A Wisp3 Cre-knockin allele produces efficient recombination in spermatocytes during early prophase of meiosis I.PLoS One 2013; 8(9):e75116Plos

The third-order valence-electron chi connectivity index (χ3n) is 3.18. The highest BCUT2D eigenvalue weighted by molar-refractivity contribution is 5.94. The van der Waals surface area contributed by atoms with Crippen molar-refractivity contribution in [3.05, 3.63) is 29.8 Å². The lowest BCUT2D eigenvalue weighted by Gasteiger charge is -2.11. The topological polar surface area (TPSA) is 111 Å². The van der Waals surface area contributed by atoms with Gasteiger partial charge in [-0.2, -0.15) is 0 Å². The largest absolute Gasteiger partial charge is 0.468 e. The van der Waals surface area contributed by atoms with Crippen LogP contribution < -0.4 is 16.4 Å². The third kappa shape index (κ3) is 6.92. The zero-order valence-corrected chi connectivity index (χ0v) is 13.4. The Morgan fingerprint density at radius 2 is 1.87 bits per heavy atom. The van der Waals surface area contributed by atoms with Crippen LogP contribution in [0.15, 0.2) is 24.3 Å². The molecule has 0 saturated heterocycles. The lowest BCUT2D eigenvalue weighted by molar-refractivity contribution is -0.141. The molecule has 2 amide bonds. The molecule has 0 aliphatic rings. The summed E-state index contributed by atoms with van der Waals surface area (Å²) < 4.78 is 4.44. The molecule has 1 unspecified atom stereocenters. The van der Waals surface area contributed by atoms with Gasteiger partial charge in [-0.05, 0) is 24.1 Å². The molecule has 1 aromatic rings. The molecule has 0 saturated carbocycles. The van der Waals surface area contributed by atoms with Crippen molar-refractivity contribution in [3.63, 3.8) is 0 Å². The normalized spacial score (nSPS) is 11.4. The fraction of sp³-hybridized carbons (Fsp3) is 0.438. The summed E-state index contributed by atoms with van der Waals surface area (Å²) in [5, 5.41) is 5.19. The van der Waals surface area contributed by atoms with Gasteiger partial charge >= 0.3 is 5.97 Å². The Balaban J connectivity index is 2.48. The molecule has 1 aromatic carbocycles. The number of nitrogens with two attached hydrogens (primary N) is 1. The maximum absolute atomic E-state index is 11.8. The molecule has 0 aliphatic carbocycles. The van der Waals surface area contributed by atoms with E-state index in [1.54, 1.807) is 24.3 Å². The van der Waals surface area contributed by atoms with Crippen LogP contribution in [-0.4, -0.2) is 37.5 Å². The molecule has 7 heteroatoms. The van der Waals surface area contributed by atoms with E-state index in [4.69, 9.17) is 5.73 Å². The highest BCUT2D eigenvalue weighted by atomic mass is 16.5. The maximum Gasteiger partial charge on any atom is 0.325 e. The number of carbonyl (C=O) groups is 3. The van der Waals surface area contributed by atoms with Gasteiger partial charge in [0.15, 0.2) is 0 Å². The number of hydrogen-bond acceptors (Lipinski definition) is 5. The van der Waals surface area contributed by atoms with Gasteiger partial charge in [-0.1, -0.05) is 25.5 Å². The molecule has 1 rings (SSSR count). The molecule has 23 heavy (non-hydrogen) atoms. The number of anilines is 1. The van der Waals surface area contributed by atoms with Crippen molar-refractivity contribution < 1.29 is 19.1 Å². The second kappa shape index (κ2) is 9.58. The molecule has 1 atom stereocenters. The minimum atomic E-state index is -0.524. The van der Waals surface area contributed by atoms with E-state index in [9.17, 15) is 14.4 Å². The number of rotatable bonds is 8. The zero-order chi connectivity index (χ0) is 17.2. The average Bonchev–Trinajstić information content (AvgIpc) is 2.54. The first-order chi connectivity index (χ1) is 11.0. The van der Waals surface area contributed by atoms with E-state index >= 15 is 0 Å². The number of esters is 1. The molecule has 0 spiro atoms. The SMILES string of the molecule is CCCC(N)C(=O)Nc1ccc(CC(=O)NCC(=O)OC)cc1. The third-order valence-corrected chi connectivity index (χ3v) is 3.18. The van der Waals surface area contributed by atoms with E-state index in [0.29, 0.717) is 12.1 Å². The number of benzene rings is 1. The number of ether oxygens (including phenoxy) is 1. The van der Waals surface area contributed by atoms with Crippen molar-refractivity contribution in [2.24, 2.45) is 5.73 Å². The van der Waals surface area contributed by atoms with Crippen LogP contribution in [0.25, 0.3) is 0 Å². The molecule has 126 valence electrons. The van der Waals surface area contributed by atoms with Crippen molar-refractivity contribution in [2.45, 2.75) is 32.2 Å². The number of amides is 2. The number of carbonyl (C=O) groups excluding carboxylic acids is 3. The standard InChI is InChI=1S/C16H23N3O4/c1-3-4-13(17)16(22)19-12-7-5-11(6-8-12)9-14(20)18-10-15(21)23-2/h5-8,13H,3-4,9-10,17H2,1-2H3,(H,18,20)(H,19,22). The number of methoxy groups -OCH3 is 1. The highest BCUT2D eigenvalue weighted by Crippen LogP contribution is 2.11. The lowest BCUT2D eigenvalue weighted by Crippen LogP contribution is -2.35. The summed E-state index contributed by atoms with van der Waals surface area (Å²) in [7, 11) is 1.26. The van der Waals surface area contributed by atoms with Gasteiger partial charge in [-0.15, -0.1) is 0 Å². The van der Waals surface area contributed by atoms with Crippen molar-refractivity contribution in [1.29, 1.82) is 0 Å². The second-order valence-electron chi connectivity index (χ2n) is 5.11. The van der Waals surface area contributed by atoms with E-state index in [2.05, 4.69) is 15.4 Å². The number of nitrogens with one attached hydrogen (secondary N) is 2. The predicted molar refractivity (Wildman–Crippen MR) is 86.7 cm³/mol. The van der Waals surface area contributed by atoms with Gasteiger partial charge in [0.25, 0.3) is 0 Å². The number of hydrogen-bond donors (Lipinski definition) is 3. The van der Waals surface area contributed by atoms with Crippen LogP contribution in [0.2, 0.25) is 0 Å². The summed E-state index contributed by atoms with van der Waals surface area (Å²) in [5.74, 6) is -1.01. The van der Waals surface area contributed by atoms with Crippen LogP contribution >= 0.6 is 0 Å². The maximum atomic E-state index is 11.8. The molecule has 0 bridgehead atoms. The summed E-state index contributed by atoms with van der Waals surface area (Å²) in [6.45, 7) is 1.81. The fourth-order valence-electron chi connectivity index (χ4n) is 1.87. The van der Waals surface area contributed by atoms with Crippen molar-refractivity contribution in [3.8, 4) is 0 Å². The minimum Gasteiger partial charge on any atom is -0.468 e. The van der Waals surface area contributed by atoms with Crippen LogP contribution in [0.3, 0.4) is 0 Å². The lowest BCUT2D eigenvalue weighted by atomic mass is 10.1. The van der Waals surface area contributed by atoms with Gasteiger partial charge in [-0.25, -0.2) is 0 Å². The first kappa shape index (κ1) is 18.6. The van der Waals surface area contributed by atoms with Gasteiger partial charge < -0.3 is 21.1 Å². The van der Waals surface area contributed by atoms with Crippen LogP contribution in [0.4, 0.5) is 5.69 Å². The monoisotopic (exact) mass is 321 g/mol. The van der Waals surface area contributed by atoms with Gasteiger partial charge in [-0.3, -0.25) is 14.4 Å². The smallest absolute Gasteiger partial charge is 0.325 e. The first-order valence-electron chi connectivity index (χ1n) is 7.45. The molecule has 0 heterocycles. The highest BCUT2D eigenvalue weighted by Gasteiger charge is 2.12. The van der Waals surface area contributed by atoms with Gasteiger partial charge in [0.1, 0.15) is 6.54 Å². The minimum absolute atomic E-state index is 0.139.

Individuals with the autosomal recessive skeletal disorder Progressive Pseudorheumatoid Dysplasia have loss-of-function mutations in WISP3, and aberrant WISP3 expression has been detected in tumors from patients with colon and breast cancer. In mice however, neither absence nor over-expression of WISP3 was found to cause a phenotype, and endogenous Wisp3 expression has been difficult to detect. To confirm that Wisp3 knockout mice have no phenotype and to identify potential sites of endogenous Wisp3 expression, we generated mice with a knockin allele (Wisp3 (GFP-Cre)) designed to express Green Fluorescent Protein (GFP) and Cre-recombinase instead of WISP3. Heterozygous and homozygous knockin mice were fertile and indistinguishable from their wild-type littermates, confirming that mice lacking Wisp3 have no phenotype. We could not detect GFP-expression from the knockin allele, but we could detect Cre-expression after crossing mice with the knockin allele to Cre-reporter mice; the double heterozygous offspring had evidence of Cre-mediated recombination in several tissues. The only tissue that had high levels of Cre-mediated recombination was the testis, where recombination in spermatocytes occurred by early prophase of meiosis I. As a consequence, males that were double heterozygous for a Wisp3 (GFP-Cre) and a floxed allele only contributed a recombined allele to their offspring. We detected no evidence of Cre-mediated recombination in the female ovary, although when double heterozygous females contributed the reporter allele to their offspring it had recombined ~7% of the time. Wisp3 (GFP-Cre) expression therefore occurs less frequently and most likely at a later stage of oocyte development in female mice compared to male mice. We conclude that although WISP3 is dispensable in mice, male mice with a Wisp3 (GFP-Cre) allele (Jackson Laboratory stock # 017685) will be useful for studying early prophase of meiosis I and for efficiently recombining floxed alleles that are passed to offspring.